Until the middle of the 19th century the history of the Border terrier is a little vague. There is no doubt that the Border terrier has close links between the Bedlington and the Dandie Dinmont terriers, all-originating from the border country, between Northumberland and Scotland. It was also accepted the 3 breeds descended from terriers bred by wandering tinkers, who lived in and around the Northumberland location.
It takes some believing that this could be possible when you think of the Border, Bedlington and Dandie today. The Border terrier changing the least over the years. However, even the Border can still carry some of the characteristics, of the other two breeds, soft topknot and occasionally puppies are born with white feet and quite a few carry a white patch on the chest.
A terrier not dissimilar to the Border was to be seen in Coquetdale in the valleys of Northumberland, which was commonly called the Coquetdale terrier.
Recently, I came a cross a reference to the Reedwater terrier, which appeared to have links with the Border terrier. So, I did a little more research to find where I believe the connection could be!
It was known in 1857 Jacob Robson moved his Hounds from East Kielder to Bryness in Reedwater. Mr Dodd of Catcleugh amalgamated the 2 packs. They became known as the Reedwater Hounds. It is therefore a good probability the Reedwater terrier and Coquetdale terrier were one of the same. As the 2 valleys are close.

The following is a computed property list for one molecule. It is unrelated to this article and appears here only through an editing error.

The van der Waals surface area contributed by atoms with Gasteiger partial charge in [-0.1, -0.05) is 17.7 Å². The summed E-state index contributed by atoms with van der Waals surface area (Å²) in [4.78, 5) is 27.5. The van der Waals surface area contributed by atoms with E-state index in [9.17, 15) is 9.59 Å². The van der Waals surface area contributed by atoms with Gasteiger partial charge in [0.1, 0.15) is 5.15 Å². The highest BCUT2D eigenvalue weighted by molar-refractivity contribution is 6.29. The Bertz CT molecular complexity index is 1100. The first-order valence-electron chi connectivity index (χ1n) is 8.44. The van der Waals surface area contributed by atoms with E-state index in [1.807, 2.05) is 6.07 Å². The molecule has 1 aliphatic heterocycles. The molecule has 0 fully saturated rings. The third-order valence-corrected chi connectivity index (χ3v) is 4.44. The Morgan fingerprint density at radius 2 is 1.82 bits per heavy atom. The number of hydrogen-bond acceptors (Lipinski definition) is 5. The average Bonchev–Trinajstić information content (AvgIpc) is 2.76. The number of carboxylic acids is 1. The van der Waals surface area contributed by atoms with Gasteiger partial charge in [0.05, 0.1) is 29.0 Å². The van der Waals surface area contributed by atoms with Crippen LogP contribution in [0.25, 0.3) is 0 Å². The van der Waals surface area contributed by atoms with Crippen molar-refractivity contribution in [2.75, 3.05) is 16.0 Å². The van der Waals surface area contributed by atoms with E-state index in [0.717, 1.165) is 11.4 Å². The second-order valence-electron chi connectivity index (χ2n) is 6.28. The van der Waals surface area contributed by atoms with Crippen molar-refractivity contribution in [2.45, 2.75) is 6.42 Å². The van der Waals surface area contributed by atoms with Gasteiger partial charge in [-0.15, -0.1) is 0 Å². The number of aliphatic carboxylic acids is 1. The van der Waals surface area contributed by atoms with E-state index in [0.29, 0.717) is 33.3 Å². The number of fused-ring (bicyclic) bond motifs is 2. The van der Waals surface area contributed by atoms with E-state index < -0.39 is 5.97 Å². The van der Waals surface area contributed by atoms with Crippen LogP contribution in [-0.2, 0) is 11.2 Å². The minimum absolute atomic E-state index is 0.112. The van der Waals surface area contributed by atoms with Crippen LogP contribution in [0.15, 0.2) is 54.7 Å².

The Bedlington terrier was known as the Rothbury Terrier and the Redesdale Terrier a white terrier now extinct. All these small villages are in very close proximity to each other.
The Ullswater Foxhounds and the adjacent packs in the Lake District are known to have close associations with the early Border terriers. The Foxhounds packs are hunted on foot in the fells of Cumbria. It is well known that Joe Bowman, the Huntsman for the Ullswater Foxhounds since 1879 hunted the pack for over 40 years, worked and produced terriers which occurred in the early Border terriers pedigrees. Lord Lonsdale of Lowther close to Penrith, refers to his terriers, which they bred at Lowther since 1732, they kept the pedigrees of these terriers. Colour re-wheaten, grizzle, blue & tan and a considerable number were white with rough coats. Could this white be a throw back from the Redsdale Terrier?